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Monessen still plans to acquire properties

| Tuesday, March 19, 2013, 12:01 a.m.

Despite a recent impediment by two Westmoreland County commissioners, Monessen Mayor Mary Jo Smith and council still expect to acquire 273 city properties for their Downtown Redevelopment Project.

Smith and council are planning to approve a motion at Wednesday's regular monthly meeting to purchase the properties from the county's Tax Claim Bureau. The original plan had Monessen acquiring the properties for $1 each.

However, any acquisition will not take place without first gaining approval from the commissioners.

On Thursday, the county's two Republican commissioners, Charles Anderson and Tyler Courtney, stalled the deal, saying they hoped to first attempt to secure grant money from the state. Democratic Commissioner Ted Kopas supported selling the properties to Monessen.

The properties are in repository after the county took ownership for unpaid taxes. If the commissioners refuse to sell, the properties could remain in ownership limbo for an undetermined time.

“I believe the commissioners will work this out with us,” Smith said Monday. “I believe they're trying to work out a way that there will be a little more compensation than $1 per property.”

Smith and other city officials will meet next week with Jason Rigone, executive director of the Westmoreland County Industrial Development Corporation, in hopes of reaching a compromise with the county.

Smith and City Administrator John Harhai said the commissioners are concerned that the county absorbed approximately $200,000 in administrative costs after placing the properties in repository. However, when questioned by Councilman Josh Retos, Smith and Harhai acknowledged the city would assume liability on the properties once they were acquired.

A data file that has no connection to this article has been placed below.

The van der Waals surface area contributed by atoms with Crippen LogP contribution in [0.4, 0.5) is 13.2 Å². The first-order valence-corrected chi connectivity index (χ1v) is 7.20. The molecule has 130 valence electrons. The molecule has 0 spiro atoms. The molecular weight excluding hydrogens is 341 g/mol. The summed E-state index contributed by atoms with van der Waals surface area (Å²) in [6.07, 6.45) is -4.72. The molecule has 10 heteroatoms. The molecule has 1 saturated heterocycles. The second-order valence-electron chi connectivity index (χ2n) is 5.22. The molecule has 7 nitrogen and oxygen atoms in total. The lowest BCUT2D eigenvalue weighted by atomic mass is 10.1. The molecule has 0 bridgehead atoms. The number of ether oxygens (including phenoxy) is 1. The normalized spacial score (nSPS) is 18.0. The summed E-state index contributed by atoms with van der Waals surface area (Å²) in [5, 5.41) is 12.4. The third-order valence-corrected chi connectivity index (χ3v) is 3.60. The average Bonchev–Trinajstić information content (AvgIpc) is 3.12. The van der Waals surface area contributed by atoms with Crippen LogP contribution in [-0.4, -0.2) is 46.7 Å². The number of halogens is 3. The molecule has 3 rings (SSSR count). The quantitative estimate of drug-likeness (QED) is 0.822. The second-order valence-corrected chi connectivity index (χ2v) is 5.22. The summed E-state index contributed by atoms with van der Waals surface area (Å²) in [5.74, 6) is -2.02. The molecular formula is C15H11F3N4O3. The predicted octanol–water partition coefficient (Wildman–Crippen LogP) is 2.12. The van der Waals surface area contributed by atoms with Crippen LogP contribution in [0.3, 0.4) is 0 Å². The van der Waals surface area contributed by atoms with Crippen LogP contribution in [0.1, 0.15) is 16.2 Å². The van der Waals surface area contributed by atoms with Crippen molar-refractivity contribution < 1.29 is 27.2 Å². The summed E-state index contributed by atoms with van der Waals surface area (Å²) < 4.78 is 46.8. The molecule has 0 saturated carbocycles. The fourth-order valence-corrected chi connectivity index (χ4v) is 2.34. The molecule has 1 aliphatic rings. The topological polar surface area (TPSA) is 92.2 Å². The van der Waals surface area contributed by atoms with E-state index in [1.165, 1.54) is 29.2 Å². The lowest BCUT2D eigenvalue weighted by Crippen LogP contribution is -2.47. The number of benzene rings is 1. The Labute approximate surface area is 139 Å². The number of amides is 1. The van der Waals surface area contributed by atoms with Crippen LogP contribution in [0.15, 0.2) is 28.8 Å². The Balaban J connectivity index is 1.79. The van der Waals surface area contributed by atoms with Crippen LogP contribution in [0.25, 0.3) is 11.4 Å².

Smith said afterward that fact should be another motivation for the county to sell the properties.

“I think why the Industrial Development Corporation got involved is (the commissioners) think there are grants out there the county can apply for and maybe take care of some of the costs so the commissioners don't feel they're taking a $200,000 loss on this property,” Smith said.

“I feel that it's a $200,000 loss any way they look at it because while it sits there in repository, they're not collecting one penny off of it. They have to maintain their books and it's their property … so they have a liability issue for all 273 properties in Monessen if something happened on those properties.”

If the deal goes through, city officials will not only prevent the properties from being sold to absentee owners who “flip” them for a profit and stick the city with unpaid taxes and either maintenance or demolition costs, but to attract artists as a key component in converting the city into a cultural and arts center.

Harhai said about one-third of the properties still contain standing structures. Which structures could be fixed and which would be demolished would be determined after the city puts out requests for proposals on each parcel of property, Harhai said.

A request for proposal is a document that municipalities post to elicit bids from potential vendors for a product or service.

“What may happen is we'll go block by block, and say one has 10 homes on it and maybe five can be rehabbed and five need to be taken down,” Harhai said. “Then we have to determine how many new homes we have to put in.”

The commissioners on Thursday said they were delaying the deal for at least 30 days. Smith and company are saying the sooner, the better.

“I would like to have the first request for proposal put out as soon as the city can acquire the properties,” Smith said.

“That would be the start to bring the artisans in … and (determine) what kind of a deal we would have to entice families to move here.

“If we can get families to move here you have artisans willing to do different things in the community, you bring in kids to increase the population in the school district and the population of Monessen and you put properties back on the tax rolls, which increases revenue the city generates.”

Rick Bruni Jr. is a staff writer for Trib Total Media. He can be reached at or 724-684-2635.

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